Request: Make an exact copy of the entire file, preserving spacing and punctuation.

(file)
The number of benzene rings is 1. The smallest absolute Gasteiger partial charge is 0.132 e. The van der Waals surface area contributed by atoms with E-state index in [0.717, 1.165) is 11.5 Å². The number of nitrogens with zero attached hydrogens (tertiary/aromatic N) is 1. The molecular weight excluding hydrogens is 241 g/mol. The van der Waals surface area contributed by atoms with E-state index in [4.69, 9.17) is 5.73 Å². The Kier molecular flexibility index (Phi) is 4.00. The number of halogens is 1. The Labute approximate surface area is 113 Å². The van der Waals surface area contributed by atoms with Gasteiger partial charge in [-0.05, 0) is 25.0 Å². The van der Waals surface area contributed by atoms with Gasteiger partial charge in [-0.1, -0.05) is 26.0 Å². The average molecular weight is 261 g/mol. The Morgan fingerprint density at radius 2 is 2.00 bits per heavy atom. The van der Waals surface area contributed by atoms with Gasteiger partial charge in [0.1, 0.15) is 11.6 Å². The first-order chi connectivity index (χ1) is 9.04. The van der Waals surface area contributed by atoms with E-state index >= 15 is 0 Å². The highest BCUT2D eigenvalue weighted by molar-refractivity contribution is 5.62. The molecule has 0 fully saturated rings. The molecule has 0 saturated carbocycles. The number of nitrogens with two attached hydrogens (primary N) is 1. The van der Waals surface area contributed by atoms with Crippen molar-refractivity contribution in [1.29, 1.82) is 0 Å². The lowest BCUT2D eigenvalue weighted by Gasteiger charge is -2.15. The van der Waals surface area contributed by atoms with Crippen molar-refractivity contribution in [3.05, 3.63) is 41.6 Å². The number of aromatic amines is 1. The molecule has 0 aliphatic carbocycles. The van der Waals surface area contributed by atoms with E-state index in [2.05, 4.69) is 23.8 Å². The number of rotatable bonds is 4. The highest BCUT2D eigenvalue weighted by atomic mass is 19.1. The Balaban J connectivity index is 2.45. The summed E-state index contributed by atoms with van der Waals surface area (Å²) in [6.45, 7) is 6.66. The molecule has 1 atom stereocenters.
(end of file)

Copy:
The number of benzene rings is 1. The smallest absolute Gasteiger partial charge is 0.132 e. The van der Waals surface area contributed by atoms with E-state index in [0.717, 1.165) is 11.5 Å². The number of nitrogens with zero attached hydrogens (tertiary/aromatic N) is 1. The molecular weight excluding hydrogens is 241 g/mol. The van der Waals surface area contributed by atoms with E-state index in [4.69, 9.17) is 5.73 Å². The Kier molecular flexibility index (Phi) is 4.00. The number of halogens is 1. The Labute approximate surface area is 113 Å². The van der Waals surface area contributed by atoms with Gasteiger partial charge in [-0.05, 0) is 25.0 Å². The van der Waals surface area contributed by atoms with Gasteiger partial charge in [-0.1, -0.05) is 26.0 Å². The average molecular weight is 261 g/mol. The Morgan fingerprint density at radius 2 is 2.00 bits per heavy atom. The van der Waals surface area contributed by atoms with Gasteiger partial charge in [0.1, 0.15) is 11.6 Å². The first-order chi connectivity index (χ1) is 9.04. The van der Waals surface area contributed by atoms with E-state index >= 15 is 0 Å². The highest BCUT2D eigenvalue weighted by molar-refractivity contribution is 5.62. The molecule has 0 fully saturated rings. The molecule has 0 saturated carbocycles. The number of nitrogens with two attached hydrogens (primary N) is 1. The van der Waals surface area contributed by atoms with Crippen molar-refractivity contribution in [1.29, 1.82) is 0 Å². The lowest BCUT2D eigenvalue weighted by Gasteiger charge is -2.15. The van der Waals surface area contributed by atoms with Crippen molar-refractivity contribution in [3.05, 3.63) is 41.6 Å². The number of aromatic amines is 1. The molecule has 0 aliphatic carbocycles. The van der Waals surface area contributed by atoms with E-state index in [2.05, 4.69) is 23.8 Å². The number of rotatable bonds is 4. The highest BCUT2D eigenvalue weighted by atomic mass is 19.1. The Balaban J connectivity index is 2.45. The summed E-state index contributed by atoms with van der Waals surface area (Å²) in [6.45, 7) is 6.66. The molecule has 1 atom stereocenters.